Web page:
Issue #13754 has been updated by karatedog (Fldes Lszl).


That is the same problem as here: https://bugs.ruby-lang.org/issues/8826
#/ is the same method as #quo (according to documentation both methods are defined in 'bigdecimal.c' at line 1281). Currently you can divide a bigdecimal by using #/, #quo and #div but I don't really understand the design behind these methods (on a "which should do what" level).

#div accepts a precision argument, while #quo does not. Without precision argument #div returns Fixnum even if its first argument is a Float, it even returns Fixnum if both divisor and dividend are Float..
Thus far I don't know any method that could be able to calculate a division AND set the proper precision on the result. What you can do is to manually set precision by using #div. If you set the precision to the same amount as the divisor, you will not miss any significant digits, the drawback is that you will see a lot of digit repetition for most of the numbers.

(1019 is a long prime, its reciprocal has 1018 significant digits)

~~~ ruby
> BigDecimal(1).div(1019,1019).to_s
~~~


----------------------------------------
Bug #13754: bigdecimal with lower precision that Float
https://bugs.ruby-lang.org/issues/13754#change-72190

* Author: lionel_perrin (Lionel PERRIN)
* Status: Assigned
* Priority: Normal
* Assignee: mrkn (Kenta Murata)
* Target version: 
* ruby -v: ruby 2.4.1p111 (2017-03-22 revision 58053) [x64-mingw32]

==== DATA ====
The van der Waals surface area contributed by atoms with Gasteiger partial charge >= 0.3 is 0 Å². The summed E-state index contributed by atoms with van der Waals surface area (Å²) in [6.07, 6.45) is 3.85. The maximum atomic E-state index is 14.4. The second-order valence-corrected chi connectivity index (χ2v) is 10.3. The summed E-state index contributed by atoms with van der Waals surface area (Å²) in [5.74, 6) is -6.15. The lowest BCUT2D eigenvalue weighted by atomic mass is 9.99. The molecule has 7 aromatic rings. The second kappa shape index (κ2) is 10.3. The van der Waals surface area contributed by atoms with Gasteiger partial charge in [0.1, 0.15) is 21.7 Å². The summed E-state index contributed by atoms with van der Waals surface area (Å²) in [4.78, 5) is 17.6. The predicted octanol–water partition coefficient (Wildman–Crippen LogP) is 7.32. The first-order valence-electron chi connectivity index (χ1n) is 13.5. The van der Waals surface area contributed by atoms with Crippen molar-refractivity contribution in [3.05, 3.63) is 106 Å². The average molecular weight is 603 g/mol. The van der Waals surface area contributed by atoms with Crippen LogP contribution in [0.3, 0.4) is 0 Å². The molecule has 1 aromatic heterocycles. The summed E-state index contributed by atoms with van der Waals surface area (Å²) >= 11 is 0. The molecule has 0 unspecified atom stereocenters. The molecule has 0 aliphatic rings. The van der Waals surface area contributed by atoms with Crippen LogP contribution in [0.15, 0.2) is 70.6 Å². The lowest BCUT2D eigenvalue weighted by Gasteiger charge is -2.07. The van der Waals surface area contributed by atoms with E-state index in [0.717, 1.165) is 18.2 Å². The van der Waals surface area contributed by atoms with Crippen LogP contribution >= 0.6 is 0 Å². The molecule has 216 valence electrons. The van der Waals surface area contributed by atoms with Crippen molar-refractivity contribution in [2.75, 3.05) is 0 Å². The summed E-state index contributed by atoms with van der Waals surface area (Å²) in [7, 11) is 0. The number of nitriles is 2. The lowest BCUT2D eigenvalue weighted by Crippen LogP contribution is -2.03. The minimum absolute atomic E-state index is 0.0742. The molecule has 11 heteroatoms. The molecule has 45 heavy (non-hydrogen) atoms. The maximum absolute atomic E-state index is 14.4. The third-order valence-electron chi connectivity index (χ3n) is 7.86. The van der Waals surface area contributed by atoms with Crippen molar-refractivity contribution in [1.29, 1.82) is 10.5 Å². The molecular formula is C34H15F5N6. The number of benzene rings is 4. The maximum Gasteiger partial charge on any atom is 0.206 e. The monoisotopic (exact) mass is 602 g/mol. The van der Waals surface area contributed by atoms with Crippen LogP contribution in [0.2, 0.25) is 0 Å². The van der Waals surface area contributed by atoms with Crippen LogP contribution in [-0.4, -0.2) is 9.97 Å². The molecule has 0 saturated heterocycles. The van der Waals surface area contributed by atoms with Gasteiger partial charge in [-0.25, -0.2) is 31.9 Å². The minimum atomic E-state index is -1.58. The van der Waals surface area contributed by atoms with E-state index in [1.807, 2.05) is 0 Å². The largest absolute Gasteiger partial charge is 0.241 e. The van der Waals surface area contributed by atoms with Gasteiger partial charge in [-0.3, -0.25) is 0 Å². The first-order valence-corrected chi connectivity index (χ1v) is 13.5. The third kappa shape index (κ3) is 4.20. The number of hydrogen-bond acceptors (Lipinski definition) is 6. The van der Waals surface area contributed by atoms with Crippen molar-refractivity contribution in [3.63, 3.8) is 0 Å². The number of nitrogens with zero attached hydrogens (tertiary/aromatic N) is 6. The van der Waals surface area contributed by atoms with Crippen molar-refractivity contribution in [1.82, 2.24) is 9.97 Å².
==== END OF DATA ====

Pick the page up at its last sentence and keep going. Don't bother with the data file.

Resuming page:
* Backport: 2.2: UNKNOWN, 2.3: UNKNOWN, 2.4: UNKNOWN
----------------------------------------
Hello,

I'm not sure if I've misunderstood the bigdecimal class but in the following example, I only get 12 significant digits using bigdecimal while using Float, I get a correct value with 17 significant digits.

~~~ ruby
# using floats
101/0.9163472602589686 # 110.22022368622177 (OK: floating point computation)

# using bigdecimal
a = BigDecimal('101'); a.precs # [9, 18] 
b = BigDecimal('0.9163472602589686'); b.precs # [18, 27]
c = a/b; c.precs # [18, 36]              (OK: I understand that c is computed with 18 significant digits)
c.to_s # "0.110220223686e3"              (Mmm: I see only 12 significant digits)
c - BigDecimal('0.110220223686e3') # 0.0 (Looks like c only stores 12 significant digits and not 18)
~~~

Using the Rational class, I've seen that the value I'm expecting is about: 

~~~ ruby
BigDecimal.new(Rational(101/Rational('0.9163472602589686')), 25) # 0.1102202236862217746799312e3
~~~




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